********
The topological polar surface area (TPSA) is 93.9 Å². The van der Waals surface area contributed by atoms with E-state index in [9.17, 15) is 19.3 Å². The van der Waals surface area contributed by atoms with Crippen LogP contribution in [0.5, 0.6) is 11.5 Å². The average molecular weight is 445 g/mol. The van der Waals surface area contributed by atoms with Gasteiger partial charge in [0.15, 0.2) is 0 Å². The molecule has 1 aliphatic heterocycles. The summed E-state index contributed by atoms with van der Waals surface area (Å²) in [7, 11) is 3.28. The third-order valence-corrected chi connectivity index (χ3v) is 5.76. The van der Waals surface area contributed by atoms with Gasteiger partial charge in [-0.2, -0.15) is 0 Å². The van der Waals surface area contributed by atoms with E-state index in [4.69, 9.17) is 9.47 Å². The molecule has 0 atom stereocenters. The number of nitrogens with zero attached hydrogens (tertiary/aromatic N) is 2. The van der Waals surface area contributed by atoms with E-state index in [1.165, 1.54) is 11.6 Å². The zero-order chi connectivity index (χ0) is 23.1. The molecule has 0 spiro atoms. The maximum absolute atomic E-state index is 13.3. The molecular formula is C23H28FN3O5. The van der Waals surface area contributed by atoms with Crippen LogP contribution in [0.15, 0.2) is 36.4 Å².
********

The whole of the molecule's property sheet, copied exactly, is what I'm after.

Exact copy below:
The topological polar surface area (TPSA) is 93.9 Å². The van der Waals surface area contributed by atoms with E-state index in [9.17, 15) is 19.3 Å². The van der Waals surface area contributed by atoms with Crippen LogP contribution in [0.5, 0.6) is 11.5 Å². The average molecular weight is 445 g/mol. The van der Waals surface area contributed by atoms with Gasteiger partial charge in [0.15, 0.2) is 0 Å². The molecule has 1 aliphatic heterocycles. The summed E-state index contributed by atoms with van der Waals surface area (Å²) in [7, 11) is 3.28. The third-order valence-corrected chi connectivity index (χ3v) is 5.76. The van der Waals surface area contributed by atoms with Gasteiger partial charge in [-0.2, -0.15) is 0 Å². The van der Waals surface area contributed by atoms with E-state index in [4.69, 9.17) is 9.47 Å². The molecule has 0 atom stereocenters. The number of nitrogens with zero attached hydrogens (tertiary/aromatic N) is 2. The van der Waals surface area contributed by atoms with E-state index in [1.165, 1.54) is 11.6 Å². The zero-order chi connectivity index (χ0) is 23.1. The molecule has 0 spiro atoms. The maximum absolute atomic E-state index is 13.3. The molecular formula is C23H28FN3O5. The van der Waals surface area contributed by atoms with Crippen LogP contribution in [0.15, 0.2) is 36.4 Å².